Last Friday was anything but normal at the Jewish Federation of Greater Seattle.
One day before the first anniversary of a gunman’s rampage that killed one worker, 58-year-old Pamela Waechter, and seriously injured five, police were stationed at the federation as it went about its business. Many employees felt nervous and tearful.
A local rabbi led a low-key, hourlong service for the employees as TV crews came in and out of the building throughout the day. A statement sent out earlier in the week said the Jewish community should use the Sabbath “for private comfort and reflection,” and many synagogues held special services to reflect on the shooting of July 28, 2006.
The alleged gunman, Naveed Afzal Haq, 31, is being held at the King County correctional facility as he awaits trial in January. Before opening fire, he forced his way into the federation building and reportedly announced, “I am a Muslim American angry at Israel.”
In May he changed his plea from not guilty to guilty by reason of insanity soon after King County Prosecutor Norm Maleng, who had opted not to seek the death penalty, died of a heart attack. Deputy prosecutors have said they will stick with Maleng’s decision.
The five women who survived the shooting have hit plateaus in their recovery, and most have discovered that the split-second impact of a bullet will have lifelong implications.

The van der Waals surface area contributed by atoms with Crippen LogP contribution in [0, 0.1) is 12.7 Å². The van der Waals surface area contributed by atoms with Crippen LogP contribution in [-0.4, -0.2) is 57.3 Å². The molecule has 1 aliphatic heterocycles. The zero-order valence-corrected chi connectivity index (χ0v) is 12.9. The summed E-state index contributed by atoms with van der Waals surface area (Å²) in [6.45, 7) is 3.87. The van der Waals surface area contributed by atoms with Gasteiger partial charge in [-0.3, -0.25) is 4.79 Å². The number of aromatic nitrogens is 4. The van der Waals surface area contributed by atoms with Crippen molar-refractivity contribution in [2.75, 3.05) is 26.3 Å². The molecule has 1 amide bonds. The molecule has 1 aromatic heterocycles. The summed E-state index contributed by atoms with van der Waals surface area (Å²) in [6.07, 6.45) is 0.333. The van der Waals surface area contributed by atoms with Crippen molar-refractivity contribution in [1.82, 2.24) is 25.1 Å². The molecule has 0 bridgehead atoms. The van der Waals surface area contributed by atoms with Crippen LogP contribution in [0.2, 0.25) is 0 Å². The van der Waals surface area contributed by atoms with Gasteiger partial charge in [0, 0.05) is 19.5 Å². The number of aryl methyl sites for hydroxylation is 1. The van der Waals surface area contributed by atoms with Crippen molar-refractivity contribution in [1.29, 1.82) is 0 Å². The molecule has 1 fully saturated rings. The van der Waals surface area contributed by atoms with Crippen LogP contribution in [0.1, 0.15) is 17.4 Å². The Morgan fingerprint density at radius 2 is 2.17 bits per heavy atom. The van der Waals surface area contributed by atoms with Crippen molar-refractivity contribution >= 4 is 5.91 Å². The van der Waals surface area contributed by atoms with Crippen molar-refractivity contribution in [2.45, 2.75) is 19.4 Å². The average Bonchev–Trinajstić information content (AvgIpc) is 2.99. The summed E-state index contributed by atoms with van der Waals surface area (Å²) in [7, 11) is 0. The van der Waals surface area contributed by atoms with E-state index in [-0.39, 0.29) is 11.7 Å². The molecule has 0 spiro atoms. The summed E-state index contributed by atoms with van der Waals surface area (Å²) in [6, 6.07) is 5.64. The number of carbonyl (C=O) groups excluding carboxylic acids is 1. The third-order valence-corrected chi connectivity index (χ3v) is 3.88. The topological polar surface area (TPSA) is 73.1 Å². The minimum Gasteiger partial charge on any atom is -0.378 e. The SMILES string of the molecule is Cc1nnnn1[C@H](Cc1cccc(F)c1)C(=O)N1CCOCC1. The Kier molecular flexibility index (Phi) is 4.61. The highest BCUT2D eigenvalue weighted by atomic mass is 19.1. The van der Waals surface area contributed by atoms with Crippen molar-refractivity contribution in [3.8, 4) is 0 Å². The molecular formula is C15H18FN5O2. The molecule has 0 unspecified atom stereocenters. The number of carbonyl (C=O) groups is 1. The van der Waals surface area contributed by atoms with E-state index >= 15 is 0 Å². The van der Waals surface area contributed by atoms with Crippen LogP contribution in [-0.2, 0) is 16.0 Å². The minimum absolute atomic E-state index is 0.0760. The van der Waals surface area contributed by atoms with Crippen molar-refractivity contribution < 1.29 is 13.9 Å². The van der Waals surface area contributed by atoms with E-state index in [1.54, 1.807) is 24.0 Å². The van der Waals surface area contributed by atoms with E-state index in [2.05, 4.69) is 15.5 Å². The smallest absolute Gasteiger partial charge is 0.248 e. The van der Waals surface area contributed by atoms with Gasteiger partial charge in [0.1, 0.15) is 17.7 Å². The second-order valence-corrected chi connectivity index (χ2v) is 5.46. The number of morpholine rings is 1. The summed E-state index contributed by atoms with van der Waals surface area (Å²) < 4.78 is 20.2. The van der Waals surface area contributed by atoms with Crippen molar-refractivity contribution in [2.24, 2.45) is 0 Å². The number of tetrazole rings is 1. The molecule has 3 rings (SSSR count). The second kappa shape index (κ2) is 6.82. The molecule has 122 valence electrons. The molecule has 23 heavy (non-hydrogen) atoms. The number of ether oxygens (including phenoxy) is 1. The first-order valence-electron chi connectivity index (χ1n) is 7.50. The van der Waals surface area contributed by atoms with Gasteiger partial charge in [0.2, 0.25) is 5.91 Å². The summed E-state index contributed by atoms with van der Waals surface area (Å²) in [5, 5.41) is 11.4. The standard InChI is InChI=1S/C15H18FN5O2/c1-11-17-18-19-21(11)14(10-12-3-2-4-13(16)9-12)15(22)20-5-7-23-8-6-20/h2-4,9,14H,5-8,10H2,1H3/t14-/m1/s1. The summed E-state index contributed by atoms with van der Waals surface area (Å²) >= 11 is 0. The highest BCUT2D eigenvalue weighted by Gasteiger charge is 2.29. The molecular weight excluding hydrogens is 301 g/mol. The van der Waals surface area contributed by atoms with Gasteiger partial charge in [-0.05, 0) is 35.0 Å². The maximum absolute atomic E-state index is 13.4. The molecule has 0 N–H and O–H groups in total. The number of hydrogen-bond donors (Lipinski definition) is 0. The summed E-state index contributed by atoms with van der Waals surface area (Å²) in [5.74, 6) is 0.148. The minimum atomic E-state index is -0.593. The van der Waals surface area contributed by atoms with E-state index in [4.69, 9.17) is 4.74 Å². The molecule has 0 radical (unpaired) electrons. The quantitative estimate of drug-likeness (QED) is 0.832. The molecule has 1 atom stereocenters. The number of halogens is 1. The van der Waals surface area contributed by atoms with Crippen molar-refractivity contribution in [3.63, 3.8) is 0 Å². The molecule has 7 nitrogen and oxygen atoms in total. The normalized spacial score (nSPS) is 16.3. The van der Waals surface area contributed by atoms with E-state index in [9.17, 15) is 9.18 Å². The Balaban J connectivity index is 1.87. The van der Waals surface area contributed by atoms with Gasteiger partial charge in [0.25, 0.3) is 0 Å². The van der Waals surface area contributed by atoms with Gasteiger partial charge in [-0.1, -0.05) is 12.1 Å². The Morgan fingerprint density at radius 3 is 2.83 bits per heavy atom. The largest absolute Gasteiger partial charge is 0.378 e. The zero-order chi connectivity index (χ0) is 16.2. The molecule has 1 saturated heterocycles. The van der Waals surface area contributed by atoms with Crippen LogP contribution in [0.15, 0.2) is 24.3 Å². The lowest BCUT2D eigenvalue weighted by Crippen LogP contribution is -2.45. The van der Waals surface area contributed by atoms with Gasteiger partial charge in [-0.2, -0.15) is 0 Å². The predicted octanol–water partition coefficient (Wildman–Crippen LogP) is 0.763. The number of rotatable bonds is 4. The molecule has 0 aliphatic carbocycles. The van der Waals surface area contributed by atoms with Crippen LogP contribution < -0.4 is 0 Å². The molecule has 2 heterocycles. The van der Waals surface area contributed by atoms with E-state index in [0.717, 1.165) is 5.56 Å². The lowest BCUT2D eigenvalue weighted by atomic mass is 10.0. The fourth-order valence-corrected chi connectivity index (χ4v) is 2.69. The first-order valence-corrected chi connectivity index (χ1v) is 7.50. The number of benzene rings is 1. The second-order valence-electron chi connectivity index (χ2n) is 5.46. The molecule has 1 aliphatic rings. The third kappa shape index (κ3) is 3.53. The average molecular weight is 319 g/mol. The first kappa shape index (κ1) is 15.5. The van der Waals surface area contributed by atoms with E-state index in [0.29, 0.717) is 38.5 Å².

“We’re getting to the point now where there’s probably not going to be a whole lot more recovery,” said Layla Bush, now 24, who was the youngest and most seriously injured in the shooting.
One bullet went through Bush’s shoulder and caused little damage, but the other hit several organs and was lodged in her spine until surgeons removed it in February. One of her legs has likely suffered permanent damage, a disability Bush is only coming to terms with now.
“I’m not going to be able to dance. I can’t bowl. I can’t put my pants on standing up,” she said. “It’s hard to try to focus on what I can do rather than what I can’t right now.”
But Bush has been trying to help others. Once a month she volunteers at the Harborview Medical Center’s trauma center in Seattle, where all the shooting victims were rushed after the shooting, to talk with people who have suffered spinal cord injuries. She is also hoping to attend graduate school to obtain a master’s degree in public administration that she can use to “do something good for people.”
Cheryl Stumbo, the federation’s director of marketing, was training for a triathlon when she was shot. Two bullet wounds changed her plans — but only for a year.
“I am still training for a triathlon. It actually makes me feel better,” Stumbo said. “I used to have a lot of stress relief from exercise, but the difference in mood before exercise and after exercise is really different.”
The pain that would wake her when she rolled onto her side in her sleep has mostly disappeared, but her doctors have told her it could be years before the nerve damage fully heals.
“I was in surgery five times, but I had 10 different incisions between the lung surgery and the bullet removal,” Stumbo said. “I had a lot of nerve damage in the trunk of my body.”